From my very beginnings working with stained glass, I nearly always felt that the way to do full justice to the beautiful stuff was to make light pass through it, and very quickly started experimenting with making lamps. Later on when I got my own living space I wanted to start entertaining guests, and do it elegantly, which fancy lighting was high on my list of what that meant to me. After I got to my design stage my next considerations were “what will I do if I am serving up the food and the power goes out, AGAIN!?” and “how can I make the lighting adjustable to any occasion I can think of?”
My solution was, and still is, to make lamps that are triple purpose; lighting bright enough to read and study by, lighting for an evening dinner party, and lighting for a romantic date that was still bright enough to not have to fumble around the table and ruin the mood. And any combination of the above with a pull of a switch. Though my early ones had no themes to them at the time other than fun recycling of old glass insulators, the concept worked well.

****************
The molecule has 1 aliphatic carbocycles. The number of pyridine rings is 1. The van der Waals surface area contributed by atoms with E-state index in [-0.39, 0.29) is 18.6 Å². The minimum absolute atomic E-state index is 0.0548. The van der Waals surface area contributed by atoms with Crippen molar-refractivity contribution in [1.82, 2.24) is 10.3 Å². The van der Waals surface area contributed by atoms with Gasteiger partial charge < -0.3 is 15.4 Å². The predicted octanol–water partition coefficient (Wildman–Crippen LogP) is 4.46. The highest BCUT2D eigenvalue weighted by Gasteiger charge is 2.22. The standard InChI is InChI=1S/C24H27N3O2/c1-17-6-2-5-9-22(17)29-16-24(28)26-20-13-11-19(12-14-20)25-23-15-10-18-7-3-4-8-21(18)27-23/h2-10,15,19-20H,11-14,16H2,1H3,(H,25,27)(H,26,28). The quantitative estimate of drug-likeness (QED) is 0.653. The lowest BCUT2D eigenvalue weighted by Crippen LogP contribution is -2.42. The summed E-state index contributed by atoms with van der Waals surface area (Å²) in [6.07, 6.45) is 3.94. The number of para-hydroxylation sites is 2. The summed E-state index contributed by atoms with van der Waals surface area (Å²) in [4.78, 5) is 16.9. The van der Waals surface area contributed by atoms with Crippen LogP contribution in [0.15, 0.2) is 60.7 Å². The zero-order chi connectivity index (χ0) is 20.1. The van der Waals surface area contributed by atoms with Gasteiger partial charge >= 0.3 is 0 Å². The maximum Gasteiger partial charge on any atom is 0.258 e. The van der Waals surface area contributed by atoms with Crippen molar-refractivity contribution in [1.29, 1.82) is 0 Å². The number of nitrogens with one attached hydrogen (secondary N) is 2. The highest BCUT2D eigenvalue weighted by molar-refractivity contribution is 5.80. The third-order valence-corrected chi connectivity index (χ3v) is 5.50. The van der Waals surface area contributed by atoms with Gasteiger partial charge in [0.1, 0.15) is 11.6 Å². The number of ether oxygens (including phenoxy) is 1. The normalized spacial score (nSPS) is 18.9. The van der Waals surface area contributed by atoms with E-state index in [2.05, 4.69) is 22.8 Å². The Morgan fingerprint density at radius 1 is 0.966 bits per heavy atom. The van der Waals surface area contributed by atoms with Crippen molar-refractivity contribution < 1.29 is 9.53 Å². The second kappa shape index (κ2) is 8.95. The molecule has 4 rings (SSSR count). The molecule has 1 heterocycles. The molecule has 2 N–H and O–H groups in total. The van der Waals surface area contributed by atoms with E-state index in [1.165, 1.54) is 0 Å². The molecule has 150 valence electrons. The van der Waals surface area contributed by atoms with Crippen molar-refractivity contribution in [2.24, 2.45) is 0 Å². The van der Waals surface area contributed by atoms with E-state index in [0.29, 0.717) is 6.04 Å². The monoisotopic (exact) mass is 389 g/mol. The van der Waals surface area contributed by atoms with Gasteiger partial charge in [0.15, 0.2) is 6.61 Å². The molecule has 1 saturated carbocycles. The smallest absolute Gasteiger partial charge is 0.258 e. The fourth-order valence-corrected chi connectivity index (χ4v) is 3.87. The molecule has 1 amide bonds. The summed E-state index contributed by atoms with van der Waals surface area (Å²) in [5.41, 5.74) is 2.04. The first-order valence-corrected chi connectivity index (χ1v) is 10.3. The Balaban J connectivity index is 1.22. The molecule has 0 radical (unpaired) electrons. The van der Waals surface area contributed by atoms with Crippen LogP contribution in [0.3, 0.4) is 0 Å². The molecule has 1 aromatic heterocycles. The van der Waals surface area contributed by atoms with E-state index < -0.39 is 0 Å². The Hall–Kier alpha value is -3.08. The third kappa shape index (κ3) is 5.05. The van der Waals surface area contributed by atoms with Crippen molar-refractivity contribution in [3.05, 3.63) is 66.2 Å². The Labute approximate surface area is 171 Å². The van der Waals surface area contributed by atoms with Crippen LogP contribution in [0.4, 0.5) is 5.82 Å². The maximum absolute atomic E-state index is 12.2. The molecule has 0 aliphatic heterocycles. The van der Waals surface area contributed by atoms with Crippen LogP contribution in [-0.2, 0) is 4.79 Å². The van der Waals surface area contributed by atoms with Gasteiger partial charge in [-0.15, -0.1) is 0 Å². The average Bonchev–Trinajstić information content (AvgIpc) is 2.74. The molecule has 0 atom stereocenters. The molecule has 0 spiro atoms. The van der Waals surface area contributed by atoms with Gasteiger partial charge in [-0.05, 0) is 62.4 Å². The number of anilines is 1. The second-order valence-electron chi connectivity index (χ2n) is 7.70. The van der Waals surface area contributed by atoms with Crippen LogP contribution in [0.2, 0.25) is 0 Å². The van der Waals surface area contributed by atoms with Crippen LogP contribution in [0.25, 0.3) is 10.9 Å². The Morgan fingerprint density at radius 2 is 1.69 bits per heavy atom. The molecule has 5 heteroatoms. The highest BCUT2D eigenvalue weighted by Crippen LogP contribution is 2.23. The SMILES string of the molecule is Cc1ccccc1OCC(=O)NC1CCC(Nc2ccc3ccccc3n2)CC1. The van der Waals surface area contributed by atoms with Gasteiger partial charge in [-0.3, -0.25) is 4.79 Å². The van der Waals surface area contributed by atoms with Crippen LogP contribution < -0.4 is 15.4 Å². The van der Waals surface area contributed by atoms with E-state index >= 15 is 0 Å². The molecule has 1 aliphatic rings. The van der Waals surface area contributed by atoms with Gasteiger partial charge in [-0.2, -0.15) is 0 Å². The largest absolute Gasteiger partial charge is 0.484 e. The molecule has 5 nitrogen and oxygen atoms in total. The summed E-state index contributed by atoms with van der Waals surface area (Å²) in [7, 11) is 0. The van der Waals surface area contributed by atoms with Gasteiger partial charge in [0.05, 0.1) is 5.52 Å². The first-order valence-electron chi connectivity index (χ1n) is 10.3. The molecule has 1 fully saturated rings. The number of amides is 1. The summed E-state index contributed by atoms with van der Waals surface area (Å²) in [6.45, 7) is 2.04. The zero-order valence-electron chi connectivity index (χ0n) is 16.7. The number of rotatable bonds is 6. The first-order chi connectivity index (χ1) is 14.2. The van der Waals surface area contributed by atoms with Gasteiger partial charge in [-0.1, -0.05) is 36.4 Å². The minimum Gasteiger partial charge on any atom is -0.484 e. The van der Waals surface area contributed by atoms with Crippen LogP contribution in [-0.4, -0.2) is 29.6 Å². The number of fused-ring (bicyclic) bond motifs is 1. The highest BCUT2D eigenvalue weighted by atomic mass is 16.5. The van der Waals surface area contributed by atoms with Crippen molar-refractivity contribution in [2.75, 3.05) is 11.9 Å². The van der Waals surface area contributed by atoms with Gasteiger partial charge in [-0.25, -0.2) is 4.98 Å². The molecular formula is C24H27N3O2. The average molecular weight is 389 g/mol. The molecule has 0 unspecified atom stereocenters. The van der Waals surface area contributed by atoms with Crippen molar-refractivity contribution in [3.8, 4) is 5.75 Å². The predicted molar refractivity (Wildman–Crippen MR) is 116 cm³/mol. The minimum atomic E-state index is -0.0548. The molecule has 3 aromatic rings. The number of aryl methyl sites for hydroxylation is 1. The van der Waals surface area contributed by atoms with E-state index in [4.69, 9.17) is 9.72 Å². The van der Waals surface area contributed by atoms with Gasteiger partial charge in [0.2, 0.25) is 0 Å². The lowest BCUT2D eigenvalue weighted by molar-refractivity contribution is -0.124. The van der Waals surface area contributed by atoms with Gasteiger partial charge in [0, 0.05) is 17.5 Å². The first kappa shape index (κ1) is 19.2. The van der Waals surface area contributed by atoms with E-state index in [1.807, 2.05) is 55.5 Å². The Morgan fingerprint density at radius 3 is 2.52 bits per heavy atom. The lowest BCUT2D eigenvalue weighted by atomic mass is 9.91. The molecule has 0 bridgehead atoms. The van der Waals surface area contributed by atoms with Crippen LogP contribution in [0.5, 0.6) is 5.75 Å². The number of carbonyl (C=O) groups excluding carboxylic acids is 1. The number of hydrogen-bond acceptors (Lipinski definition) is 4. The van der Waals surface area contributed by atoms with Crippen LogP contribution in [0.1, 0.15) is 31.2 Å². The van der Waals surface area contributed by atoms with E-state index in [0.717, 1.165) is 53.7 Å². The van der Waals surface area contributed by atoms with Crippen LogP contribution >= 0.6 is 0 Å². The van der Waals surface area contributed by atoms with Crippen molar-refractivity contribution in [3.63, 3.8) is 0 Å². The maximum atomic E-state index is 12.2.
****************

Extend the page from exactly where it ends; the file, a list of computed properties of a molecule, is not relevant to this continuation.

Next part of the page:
Later on somehow I remembered that famous Art Nouveau era Viennese bronze inkwell of the mermaid and octopus that I’d seen back in a slide show in my art history classes at UMass Amherst, and wanted to see if I could do my own rendition as a stained glass chandelier. It was very successful, and enough to experiment with what other sea creatures I could do as glass art too.